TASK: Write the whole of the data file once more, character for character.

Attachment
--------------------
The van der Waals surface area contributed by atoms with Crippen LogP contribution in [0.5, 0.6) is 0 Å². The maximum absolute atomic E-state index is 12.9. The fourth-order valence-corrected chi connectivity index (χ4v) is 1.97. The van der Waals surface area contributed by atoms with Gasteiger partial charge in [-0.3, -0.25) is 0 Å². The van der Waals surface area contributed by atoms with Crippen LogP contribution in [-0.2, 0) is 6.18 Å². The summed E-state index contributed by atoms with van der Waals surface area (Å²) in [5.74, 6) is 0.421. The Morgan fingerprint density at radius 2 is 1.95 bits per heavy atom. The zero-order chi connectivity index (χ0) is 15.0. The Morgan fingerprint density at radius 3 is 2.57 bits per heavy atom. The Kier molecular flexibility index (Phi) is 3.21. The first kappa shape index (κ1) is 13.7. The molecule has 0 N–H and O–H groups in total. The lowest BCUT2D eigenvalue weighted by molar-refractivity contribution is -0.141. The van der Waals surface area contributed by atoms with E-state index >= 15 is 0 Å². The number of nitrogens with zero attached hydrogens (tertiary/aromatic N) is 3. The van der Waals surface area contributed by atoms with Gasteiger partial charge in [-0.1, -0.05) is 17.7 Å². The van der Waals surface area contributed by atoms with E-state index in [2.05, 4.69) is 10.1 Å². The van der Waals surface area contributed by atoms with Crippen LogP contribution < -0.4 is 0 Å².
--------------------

The van der Waals surface area contributed by atoms with Crippen LogP contribution in [0.5, 0.6) is 0 Å². The maximum absolute atomic E-state index is 12.9. The fourth-order valence-corrected chi connectivity index (χ4v) is 1.97. The van der Waals surface area contributed by atoms with Gasteiger partial charge in [-0.3, -0.25) is 0 Å². The van der Waals surface area contributed by atoms with Crippen LogP contribution in [-0.2, 0) is 6.18 Å². The summed E-state index contributed by atoms with van der Waals surface area (Å²) in [5.74, 6) is 0.421. The Morgan fingerprint density at radius 2 is 1.95 bits per heavy atom. The zero-order chi connectivity index (χ0) is 15.0. The Morgan fingerprint density at radius 3 is 2.57 bits per heavy atom. The Kier molecular flexibility index (Phi) is 3.21. The first kappa shape index (κ1) is 13.7. The molecule has 0 N–H and O–H groups in total. The lowest BCUT2D eigenvalue weighted by molar-refractivity contribution is -0.141. The van der Waals surface area contributed by atoms with E-state index >= 15 is 0 Å². The number of nitrogens with zero attached hydrogens (tertiary/aromatic N) is 3. The van der Waals surface area contributed by atoms with Gasteiger partial charge in [-0.1, -0.05) is 17.7 Å². The van der Waals surface area contributed by atoms with E-state index in [2.05, 4.69) is 10.1 Å². The van der Waals surface area contributed by atoms with Crippen LogP contribution < -0.4 is 0 Å².